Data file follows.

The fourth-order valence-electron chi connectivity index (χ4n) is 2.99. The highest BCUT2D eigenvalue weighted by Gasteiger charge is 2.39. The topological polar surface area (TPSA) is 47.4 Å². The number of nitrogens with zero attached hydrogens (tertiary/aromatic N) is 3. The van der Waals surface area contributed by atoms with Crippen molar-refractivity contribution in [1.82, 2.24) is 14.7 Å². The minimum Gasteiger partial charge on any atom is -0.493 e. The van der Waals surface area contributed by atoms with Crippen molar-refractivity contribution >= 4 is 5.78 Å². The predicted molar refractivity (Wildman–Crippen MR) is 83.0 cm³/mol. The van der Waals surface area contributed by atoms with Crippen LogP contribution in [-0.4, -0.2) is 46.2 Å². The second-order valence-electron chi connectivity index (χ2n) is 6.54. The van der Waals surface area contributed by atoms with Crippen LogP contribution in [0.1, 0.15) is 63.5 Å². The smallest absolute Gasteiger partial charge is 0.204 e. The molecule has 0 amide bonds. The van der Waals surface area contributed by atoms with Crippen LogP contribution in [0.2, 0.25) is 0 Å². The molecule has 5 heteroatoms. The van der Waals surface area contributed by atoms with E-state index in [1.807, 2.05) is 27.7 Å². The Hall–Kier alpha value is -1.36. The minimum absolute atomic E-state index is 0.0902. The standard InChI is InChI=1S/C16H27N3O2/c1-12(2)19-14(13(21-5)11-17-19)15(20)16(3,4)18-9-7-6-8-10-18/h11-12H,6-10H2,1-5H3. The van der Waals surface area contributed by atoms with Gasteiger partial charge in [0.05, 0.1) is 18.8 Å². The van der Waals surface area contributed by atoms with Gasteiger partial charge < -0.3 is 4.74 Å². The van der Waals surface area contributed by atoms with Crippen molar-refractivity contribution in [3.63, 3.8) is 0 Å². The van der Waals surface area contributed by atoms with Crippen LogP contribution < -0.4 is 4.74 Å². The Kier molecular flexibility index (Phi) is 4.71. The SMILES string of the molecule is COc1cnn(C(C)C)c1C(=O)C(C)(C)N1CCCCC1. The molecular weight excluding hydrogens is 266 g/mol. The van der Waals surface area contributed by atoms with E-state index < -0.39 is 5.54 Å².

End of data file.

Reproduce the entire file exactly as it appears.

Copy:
The fourth-order valence-electron chi connectivity index (χ4n) is 2.99. The highest BCUT2D eigenvalue weighted by Gasteiger charge is 2.39. The topological polar surface area (TPSA) is 47.4 Å². The number of nitrogens with zero attached hydrogens (tertiary/aromatic N) is 3. The van der Waals surface area contributed by atoms with Crippen molar-refractivity contribution in [1.82, 2.24) is 14.7 Å². The minimum Gasteiger partial charge on any atom is -0.493 e. The van der Waals surface area contributed by atoms with Crippen molar-refractivity contribution >= 4 is 5.78 Å². The predicted molar refractivity (Wildman–Crippen MR) is 83.0 cm³/mol. The van der Waals surface area contributed by atoms with Crippen LogP contribution in [-0.4, -0.2) is 46.2 Å². The second-order valence-electron chi connectivity index (χ2n) is 6.54. The van der Waals surface area contributed by atoms with Crippen LogP contribution in [0.1, 0.15) is 63.5 Å². The smallest absolute Gasteiger partial charge is 0.204 e. The molecule has 0 amide bonds. The van der Waals surface area contributed by atoms with Crippen LogP contribution in [0.2, 0.25) is 0 Å². The molecule has 5 heteroatoms. The van der Waals surface area contributed by atoms with E-state index in [1.807, 2.05) is 27.7 Å². The Hall–Kier alpha value is -1.36. The minimum absolute atomic E-state index is 0.0902. The standard InChI is InChI=1S/C16H27N3O2/c1-12(2)19-14(13(21-5)11-17-19)15(20)16(3,4)18-9-7-6-8-10-18/h11-12H,6-10H2,1-5H3. The van der Waals surface area contributed by atoms with Gasteiger partial charge in [0.05, 0.1) is 18.8 Å². The van der Waals surface area contributed by atoms with Gasteiger partial charge < -0.3 is 4.74 Å². The van der Waals surface area contributed by atoms with Crippen molar-refractivity contribution in [3.63, 3.8) is 0 Å². The van der Waals surface area contributed by atoms with Crippen LogP contribution < -0.4 is 4.74 Å². The Kier molecular flexibility index (Phi) is 4.71. The SMILES string of the molecule is COc1cnn(C(C)C)c1C(=O)C(C)(C)N1CCCCC1. The molecular weight excluding hydrogens is 266 g/mol. The van der Waals surface area contributed by atoms with E-state index < -0.39 is 5.54 Å².